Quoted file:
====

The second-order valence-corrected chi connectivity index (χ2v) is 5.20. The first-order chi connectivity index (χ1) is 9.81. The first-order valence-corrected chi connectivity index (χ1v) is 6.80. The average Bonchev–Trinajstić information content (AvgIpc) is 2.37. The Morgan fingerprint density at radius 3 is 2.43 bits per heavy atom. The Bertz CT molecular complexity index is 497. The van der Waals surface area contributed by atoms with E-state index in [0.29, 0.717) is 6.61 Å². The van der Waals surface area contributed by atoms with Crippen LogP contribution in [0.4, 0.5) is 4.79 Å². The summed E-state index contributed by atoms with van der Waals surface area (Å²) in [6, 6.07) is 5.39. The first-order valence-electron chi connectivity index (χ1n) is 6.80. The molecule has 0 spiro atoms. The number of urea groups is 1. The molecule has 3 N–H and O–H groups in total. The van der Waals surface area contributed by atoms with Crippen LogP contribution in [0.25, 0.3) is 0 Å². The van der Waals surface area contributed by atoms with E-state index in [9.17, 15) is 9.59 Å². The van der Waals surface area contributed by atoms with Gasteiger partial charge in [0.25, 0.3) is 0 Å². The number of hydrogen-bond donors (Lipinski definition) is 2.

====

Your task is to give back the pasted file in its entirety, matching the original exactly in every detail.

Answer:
The second-order valence-corrected chi connectivity index (χ2v) is 5.20. The first-order chi connectivity index (χ1) is 9.81. The first-order valence-corrected chi connectivity index (χ1v) is 6.80. The average Bonchev–Trinajstić information content (AvgIpc) is 2.37. The Morgan fingerprint density at radius 3 is 2.43 bits per heavy atom. The Bertz CT molecular complexity index is 497. The van der Waals surface area contributed by atoms with E-state index in [0.29, 0.717) is 6.61 Å². The van der Waals surface area contributed by atoms with Crippen LogP contribution in [0.4, 0.5) is 4.79 Å². The summed E-state index contributed by atoms with van der Waals surface area (Å²) in [6, 6.07) is 5.39. The first-order valence-electron chi connectivity index (χ1n) is 6.80. The molecule has 0 spiro atoms. The number of urea groups is 1. The molecule has 3 N–H and O–H groups in total. The van der Waals surface area contributed by atoms with Crippen LogP contribution in [0.25, 0.3) is 0 Å². The van der Waals surface area contributed by atoms with E-state index in [9.17, 15) is 9.59 Å². The van der Waals surface area contributed by atoms with Gasteiger partial charge in [0.25, 0.3) is 0 Å². The number of hydrogen-bond donors (Lipinski definition) is 2.